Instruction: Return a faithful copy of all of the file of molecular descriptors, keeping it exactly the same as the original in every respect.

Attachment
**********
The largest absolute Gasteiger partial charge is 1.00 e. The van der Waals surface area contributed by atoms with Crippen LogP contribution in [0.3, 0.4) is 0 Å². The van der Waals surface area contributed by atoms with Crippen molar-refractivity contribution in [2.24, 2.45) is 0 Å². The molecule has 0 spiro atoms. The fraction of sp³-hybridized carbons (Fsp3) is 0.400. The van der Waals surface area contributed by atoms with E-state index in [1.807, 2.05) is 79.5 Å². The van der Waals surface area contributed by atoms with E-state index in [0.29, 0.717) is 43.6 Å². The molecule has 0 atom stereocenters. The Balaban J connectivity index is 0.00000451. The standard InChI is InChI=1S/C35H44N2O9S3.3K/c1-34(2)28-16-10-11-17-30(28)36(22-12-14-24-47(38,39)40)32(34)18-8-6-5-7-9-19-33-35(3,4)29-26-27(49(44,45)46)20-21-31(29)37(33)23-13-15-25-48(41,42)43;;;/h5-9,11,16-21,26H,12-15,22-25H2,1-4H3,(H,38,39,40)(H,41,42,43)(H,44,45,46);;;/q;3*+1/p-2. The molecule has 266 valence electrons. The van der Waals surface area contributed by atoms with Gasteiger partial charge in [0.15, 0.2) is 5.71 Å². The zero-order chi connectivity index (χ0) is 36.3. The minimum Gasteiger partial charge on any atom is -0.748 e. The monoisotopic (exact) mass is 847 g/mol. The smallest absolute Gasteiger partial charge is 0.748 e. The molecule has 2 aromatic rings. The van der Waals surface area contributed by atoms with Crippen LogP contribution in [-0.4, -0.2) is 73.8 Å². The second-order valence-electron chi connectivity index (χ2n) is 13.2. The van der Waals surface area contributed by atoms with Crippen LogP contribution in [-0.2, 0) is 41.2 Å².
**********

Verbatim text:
The largest absolute Gasteiger partial charge is 1.00 e. The van der Waals surface area contributed by atoms with Crippen LogP contribution in [0.3, 0.4) is 0 Å². The van der Waals surface area contributed by atoms with Crippen molar-refractivity contribution in [2.24, 2.45) is 0 Å². The molecule has 0 spiro atoms. The fraction of sp³-hybridized carbons (Fsp3) is 0.400. The van der Waals surface area contributed by atoms with E-state index in [1.807, 2.05) is 79.5 Å². The van der Waals surface area contributed by atoms with E-state index in [0.29, 0.717) is 43.6 Å². The molecule has 0 atom stereocenters. The Balaban J connectivity index is 0.00000451. The standard InChI is InChI=1S/C35H44N2O9S3.3K/c1-34(2)28-16-10-11-17-30(28)36(22-12-14-24-47(38,39)40)32(34)18-8-6-5-7-9-19-33-35(3,4)29-26-27(49(44,45)46)20-21-31(29)37(33)23-13-15-25-48(41,42)43;;;/h5-9,11,16-21,26H,12-15,22-25H2,1-4H3,(H,38,39,40)(H,41,42,43)(H,44,45,46);;;/q;3*+1/p-2. The molecule has 266 valence electrons. The van der Waals surface area contributed by atoms with Gasteiger partial charge in [0.15, 0.2) is 5.71 Å². The zero-order chi connectivity index (χ0) is 36.3. The minimum Gasteiger partial charge on any atom is -0.748 e. The monoisotopic (exact) mass is 847 g/mol. The smallest absolute Gasteiger partial charge is 0.748 e. The molecule has 2 aromatic rings. The van der Waals surface area contributed by atoms with Crippen LogP contribution in [-0.4, -0.2) is 73.8 Å². The second-order valence-electron chi connectivity index (χ2n) is 13.2. The van der Waals surface area contributed by atoms with Crippen LogP contribution in [-0.2, 0) is 41.2 Å².